The other thing about social work: social work is talking about being non-judgmental, so it allowed me to be in the process, not judging other people but to judge ideas rather than to judge other people. And the notion of the dignity of the human being: even people who are in the most impoverished of circumstance or in the most psychotic of episodes are still dignified human beings. And that is very important. I happen to think that social work training is an amazing baseline for people going into public life, because I don't believe that you can be a reactionary social worker. That's an ...

Impossibility.

Absolutely.

I noticed in your book an amusing point that shows us what you were up against. One incident comes at the beginning of your career, and the other at the end.

When you were elected, the then-vice president, Spiro Agnew (soon to be indicted for criminal acts), attacked you as some horrendous radical from Berkeley, and you used the attack, in your own words, to define yourself. "If it is radical to oppose the insanity and the cruelty of the Vietnam War, if it is radical to oppose racism ..." and so on. So that you turned his words around to an affirmative definition of what you stood for and not what he said you stood for.

Then at the end of the career, toward the end of your term in Washington, from the center left, Ted Koppel on ABC News had you on [the show] and Koppel was saying that you were anti-military. And again you took to the floor to say, "That depends on your definition of anti-military. If what you mean by anti-military is that I oppose the utilization of our military to deal with problems I see as non-military in nature, then yes." And so on. So again and again you've turned around the words that people used against you.

Yes, because if I was going to survive, I couldn't let other people define who I was. It's important for you to define who you are, rather than to allow other people to define you. We tend to use words in this society without ever saying what those words mean. So for Vice President Agnew to say, "This is a radical who needs to be purged from American politics" -- now, for me to say I'm not a radical -- I don't even know what he meant by that. So here's press from all over the world, again, the hot light of controversy, don't be afraid of the moment, step up into the moment and use that moment to be educative. So that allowed me to say, not to defend myself from Agnew's attack, it allowed me to define myself to millions of people who wanted to know, "What is this Ron Dellums? Who is this 'radical' guy?" To say, "Well, if it's radical to do this, thus and so." And then people said, "Well, okay. If that's radical, that's cool. Maybe I'm a radical as well." If you speed it up, remember when then President Bush ran against Michael Dukakis and he leaned in and he said, "You liberal, you card-carrying liberal of the ACLU," and Michael Dukakis began to defend himself, and for the rest of the campaign he had allowed Bush to define who he was and he was on the defense, rather than stepping forward and saying, "If what you mean by liberal is...." Which [would have] allowed him to say to the American people what he stood for.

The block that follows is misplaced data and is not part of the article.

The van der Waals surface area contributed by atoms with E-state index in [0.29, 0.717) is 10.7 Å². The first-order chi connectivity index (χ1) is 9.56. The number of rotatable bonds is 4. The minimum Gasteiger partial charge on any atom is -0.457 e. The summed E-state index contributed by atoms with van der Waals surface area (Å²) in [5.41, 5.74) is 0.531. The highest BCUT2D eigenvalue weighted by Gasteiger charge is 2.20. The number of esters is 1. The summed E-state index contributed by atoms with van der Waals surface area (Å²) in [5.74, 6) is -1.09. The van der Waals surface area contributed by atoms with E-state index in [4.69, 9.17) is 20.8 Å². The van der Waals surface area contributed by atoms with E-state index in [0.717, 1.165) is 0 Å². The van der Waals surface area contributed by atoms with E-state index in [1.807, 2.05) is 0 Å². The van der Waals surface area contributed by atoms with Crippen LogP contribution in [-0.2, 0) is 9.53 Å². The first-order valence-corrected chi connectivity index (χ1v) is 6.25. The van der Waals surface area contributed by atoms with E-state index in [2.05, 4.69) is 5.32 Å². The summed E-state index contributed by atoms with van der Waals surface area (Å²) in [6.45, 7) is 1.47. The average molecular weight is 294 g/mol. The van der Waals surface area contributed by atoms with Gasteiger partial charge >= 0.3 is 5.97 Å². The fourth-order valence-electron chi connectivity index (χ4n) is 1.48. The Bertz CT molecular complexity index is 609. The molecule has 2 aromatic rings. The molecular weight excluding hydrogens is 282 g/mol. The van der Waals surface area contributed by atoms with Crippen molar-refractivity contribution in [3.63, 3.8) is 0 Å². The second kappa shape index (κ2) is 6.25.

And in the second instance --

Ted Koppel.

Yes, and there's a big promo for the American people: "Did you know that the most anti-military, radical peace-nik ever elected to Congress is on the verge of becoming chairman of the House Armed Services Committee?" So I said, "Look, why are you making me the bogeyman?" And then my assumption was that here's a guy who likes words, who sees himself as a very intelligent human being, so I went straight at that strength and I said, "Anti-military is a non-sequitur." Pregnant moment of silence. "What do you mean?" That allowed me to define, not allow him to make the assumption that there's a consensus of what anti-military means. We just use these labels and people start ducking from the labels. I say, "What am I ducking about? I am equal to you intellectually, I am equal to you as a human being. I respect you, you respect me. And in an honest discourse in a free and open society, I have to have the right to step up and define who I am. What gives you the right to define who I am? I am not here to judge you, who are you to judge me? And if we're going to deal with each other in a free and open society with a legitimate exchange of ideas in the marketplace, then I cannot put myself in a second-class role to you to allow you to assume the capacity to even think that you could judge me. So if I'm not going to judge you and you don't judge me, now there are two equals in discourse. So I don't accept the labels that you place upon me. And if there are other people out there who are wondering what all these labels are about, let me tell you who I am." I'm not allowing this guy to define me, because you can sit here for a hundred years and you will never hear me characterize the other guy, because I don't believe in that kind of politics.